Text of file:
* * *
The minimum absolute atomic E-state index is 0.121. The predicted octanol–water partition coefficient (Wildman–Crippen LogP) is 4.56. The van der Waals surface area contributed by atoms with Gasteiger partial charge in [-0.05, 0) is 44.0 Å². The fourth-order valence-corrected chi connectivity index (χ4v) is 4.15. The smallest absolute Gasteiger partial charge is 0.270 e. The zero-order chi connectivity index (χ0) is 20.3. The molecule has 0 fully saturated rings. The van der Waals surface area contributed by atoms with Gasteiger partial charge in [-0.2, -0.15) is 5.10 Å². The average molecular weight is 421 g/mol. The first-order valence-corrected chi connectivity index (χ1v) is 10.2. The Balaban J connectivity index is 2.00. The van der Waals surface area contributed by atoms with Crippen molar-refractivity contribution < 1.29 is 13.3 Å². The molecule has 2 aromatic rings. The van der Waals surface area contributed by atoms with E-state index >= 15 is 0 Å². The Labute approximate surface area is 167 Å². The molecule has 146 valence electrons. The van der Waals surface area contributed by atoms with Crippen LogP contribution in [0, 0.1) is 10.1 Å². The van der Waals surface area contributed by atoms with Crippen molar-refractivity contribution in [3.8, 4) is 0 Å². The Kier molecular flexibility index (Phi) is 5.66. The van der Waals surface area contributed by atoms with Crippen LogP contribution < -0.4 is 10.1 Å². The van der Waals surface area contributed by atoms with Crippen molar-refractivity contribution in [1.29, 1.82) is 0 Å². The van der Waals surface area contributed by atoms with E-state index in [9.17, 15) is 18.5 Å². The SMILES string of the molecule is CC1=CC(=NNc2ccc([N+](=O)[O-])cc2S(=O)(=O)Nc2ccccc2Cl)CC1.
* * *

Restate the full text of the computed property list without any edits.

The minimum absolute atomic E-state index is 0.121. The predicted octanol–water partition coefficient (Wildman–Crippen LogP) is 4.56. The van der Waals surface area contributed by atoms with Gasteiger partial charge in [-0.05, 0) is 44.0 Å². The fourth-order valence-corrected chi connectivity index (χ4v) is 4.15. The smallest absolute Gasteiger partial charge is 0.270 e. The zero-order chi connectivity index (χ0) is 20.3. The molecule has 0 fully saturated rings. The van der Waals surface area contributed by atoms with Gasteiger partial charge in [-0.2, -0.15) is 5.10 Å². The average molecular weight is 421 g/mol. The first-order valence-corrected chi connectivity index (χ1v) is 10.2. The Balaban J connectivity index is 2.00. The van der Waals surface area contributed by atoms with Crippen molar-refractivity contribution < 1.29 is 13.3 Å². The molecule has 2 aromatic rings. The van der Waals surface area contributed by atoms with E-state index >= 15 is 0 Å². The Labute approximate surface area is 167 Å². The molecule has 146 valence electrons. The van der Waals surface area contributed by atoms with Crippen LogP contribution in [0, 0.1) is 10.1 Å². The van der Waals surface area contributed by atoms with Crippen molar-refractivity contribution in [3.8, 4) is 0 Å². The Kier molecular flexibility index (Phi) is 5.66. The van der Waals surface area contributed by atoms with Crippen LogP contribution < -0.4 is 10.1 Å². The van der Waals surface area contributed by atoms with Crippen molar-refractivity contribution in [1.29, 1.82) is 0 Å². The van der Waals surface area contributed by atoms with E-state index in [9.17, 15) is 18.5 Å². The SMILES string of the molecule is CC1=CC(=NNc2ccc([N+](=O)[O-])cc2S(=O)(=O)Nc2ccccc2Cl)CC1.